Objective: The aim of the present study was to determine the impact of weight loss on appetite as measured by visual analog scale (VAS).
Methods: Seventeen subjects (10 men and seven women) took part in a 15 week weight loss program which consisted of drug therapy (fenfluramine 60 mg/day) or placebo coupled to an energy restriction (-2930 kJ/day; phase 1) followed by an 18 week low-fat diet-exercise follow-up (phase 2). Subjects were given a standardized breakfast before and after phase 1 as well as after phase 2. Individuals were asked to fill out VAS before and at 0, 10, 20, 30, 40, 50 and 60 min after this test meal. Blood samples were drawn before the meal and at 0, 30 and 60 min postprandially and analyzed for glucose and insulin. Fasting plasma cortisol and leptin were also determined.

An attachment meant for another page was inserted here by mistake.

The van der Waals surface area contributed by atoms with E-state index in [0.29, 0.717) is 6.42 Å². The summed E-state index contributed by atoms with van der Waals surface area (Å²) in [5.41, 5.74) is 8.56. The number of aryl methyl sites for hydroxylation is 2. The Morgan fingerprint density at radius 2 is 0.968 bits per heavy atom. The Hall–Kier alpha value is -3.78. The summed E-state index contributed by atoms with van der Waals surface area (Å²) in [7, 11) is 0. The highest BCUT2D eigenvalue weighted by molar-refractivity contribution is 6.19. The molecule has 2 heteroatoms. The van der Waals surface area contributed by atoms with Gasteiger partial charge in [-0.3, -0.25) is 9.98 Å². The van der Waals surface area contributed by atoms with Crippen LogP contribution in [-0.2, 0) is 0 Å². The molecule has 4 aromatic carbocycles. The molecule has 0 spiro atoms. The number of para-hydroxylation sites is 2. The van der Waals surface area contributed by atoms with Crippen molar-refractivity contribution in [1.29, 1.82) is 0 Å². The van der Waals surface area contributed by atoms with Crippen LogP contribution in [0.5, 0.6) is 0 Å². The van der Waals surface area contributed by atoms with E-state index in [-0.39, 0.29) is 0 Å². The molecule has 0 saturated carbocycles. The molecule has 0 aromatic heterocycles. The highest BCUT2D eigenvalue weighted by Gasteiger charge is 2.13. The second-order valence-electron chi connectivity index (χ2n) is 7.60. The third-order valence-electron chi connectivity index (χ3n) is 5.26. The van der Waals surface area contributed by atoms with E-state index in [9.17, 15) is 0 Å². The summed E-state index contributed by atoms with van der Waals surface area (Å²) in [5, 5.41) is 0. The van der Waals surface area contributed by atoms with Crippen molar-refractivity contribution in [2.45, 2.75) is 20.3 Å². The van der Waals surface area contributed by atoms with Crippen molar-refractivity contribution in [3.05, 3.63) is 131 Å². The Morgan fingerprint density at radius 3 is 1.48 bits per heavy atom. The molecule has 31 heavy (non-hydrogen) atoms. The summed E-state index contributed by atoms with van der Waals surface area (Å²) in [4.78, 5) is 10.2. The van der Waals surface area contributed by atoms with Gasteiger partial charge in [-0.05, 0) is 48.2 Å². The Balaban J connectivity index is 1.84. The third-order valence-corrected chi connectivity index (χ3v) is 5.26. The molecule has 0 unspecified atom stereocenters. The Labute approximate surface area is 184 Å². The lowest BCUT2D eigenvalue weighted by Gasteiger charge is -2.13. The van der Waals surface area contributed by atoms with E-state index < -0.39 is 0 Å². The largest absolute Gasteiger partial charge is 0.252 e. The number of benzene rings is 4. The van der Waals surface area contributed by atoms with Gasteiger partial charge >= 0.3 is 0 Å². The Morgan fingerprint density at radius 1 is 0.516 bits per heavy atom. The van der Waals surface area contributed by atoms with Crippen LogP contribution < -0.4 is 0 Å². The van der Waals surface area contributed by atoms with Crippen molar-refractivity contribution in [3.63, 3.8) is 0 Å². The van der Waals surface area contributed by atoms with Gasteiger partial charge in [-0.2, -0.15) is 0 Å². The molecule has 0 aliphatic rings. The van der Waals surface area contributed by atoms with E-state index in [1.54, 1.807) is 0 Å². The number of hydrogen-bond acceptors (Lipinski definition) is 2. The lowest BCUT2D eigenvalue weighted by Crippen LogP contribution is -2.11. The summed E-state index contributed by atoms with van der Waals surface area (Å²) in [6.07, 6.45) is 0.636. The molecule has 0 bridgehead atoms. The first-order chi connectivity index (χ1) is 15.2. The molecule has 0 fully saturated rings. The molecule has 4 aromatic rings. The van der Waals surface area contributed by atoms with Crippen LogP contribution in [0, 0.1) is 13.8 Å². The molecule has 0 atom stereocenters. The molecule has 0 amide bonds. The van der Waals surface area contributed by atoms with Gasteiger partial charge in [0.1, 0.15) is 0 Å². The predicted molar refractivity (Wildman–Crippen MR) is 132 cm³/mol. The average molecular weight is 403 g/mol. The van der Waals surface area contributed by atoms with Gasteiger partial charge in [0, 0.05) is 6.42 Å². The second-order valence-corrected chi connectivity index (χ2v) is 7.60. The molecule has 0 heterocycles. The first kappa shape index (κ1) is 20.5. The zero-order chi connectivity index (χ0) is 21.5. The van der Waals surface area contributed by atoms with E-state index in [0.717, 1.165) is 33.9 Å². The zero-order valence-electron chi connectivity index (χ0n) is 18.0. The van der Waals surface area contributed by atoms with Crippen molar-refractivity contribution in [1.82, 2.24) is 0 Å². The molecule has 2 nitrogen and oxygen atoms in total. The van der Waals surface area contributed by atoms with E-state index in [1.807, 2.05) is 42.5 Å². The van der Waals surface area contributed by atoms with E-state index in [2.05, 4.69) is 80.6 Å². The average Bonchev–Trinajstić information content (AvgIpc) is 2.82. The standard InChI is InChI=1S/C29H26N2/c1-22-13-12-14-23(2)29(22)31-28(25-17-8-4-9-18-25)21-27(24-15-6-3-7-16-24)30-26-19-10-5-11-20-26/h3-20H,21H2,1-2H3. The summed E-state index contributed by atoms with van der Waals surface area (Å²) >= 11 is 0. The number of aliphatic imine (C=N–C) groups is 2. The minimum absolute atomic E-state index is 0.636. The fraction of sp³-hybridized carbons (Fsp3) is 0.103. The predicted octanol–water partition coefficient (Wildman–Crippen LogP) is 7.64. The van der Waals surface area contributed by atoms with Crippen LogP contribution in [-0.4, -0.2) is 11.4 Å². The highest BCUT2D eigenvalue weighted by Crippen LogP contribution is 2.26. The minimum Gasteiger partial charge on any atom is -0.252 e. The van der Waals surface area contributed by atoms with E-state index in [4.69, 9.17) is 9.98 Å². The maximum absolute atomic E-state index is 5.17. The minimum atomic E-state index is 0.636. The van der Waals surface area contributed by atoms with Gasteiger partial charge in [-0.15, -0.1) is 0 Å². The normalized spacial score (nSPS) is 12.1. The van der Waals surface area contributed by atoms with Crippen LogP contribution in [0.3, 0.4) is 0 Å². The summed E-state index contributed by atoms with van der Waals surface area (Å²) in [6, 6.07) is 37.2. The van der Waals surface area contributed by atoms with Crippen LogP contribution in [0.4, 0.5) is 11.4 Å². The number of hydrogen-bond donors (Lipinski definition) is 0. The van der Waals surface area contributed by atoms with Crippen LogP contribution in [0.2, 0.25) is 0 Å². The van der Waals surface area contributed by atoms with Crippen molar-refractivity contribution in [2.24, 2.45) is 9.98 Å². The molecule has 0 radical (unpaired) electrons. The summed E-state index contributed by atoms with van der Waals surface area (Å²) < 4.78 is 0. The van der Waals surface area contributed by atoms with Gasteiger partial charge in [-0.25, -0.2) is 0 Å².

Results: An increase in the fasting desire to eat, hunger and prospective food consumption (PFC) was observed after phase 1 and to an even greater extent after phase 2 in both men and women. In the fasting state, positive correlations were observed between changes in the desire to eat (r=0.76; P<0.05) as well as changes of PFC (r=0. 82; P<0.05) and changes in cortisol at the end of phase 1 for women. In response to phase 1, statistically significant correlations were found between changes of hunger (r=0.64; P<0.05) and desire to eat (r=0.67; P<0.05) as measured by AUC in response to the meal and changes of fasting plasma cortisol in men. The most consistent predictor of changes of baseline desire to eat (r=0.68 P<0.05), fullness (r=-0.78, P<0.05) and PFC (r=0.91, P<0.01) during phase 2 was the change in fasting cortisol in men. Changes of fullness were also associated with changes of fasting leptin in men (r=0.68; P<0. 05) during phase 2.
Conclusion: These results suggest that weight loss is accompanied by an increase of baseline appetite in both men and women and that the most consistent predictor of these changes in appetite seems to be changes in fasting plasma cortisol.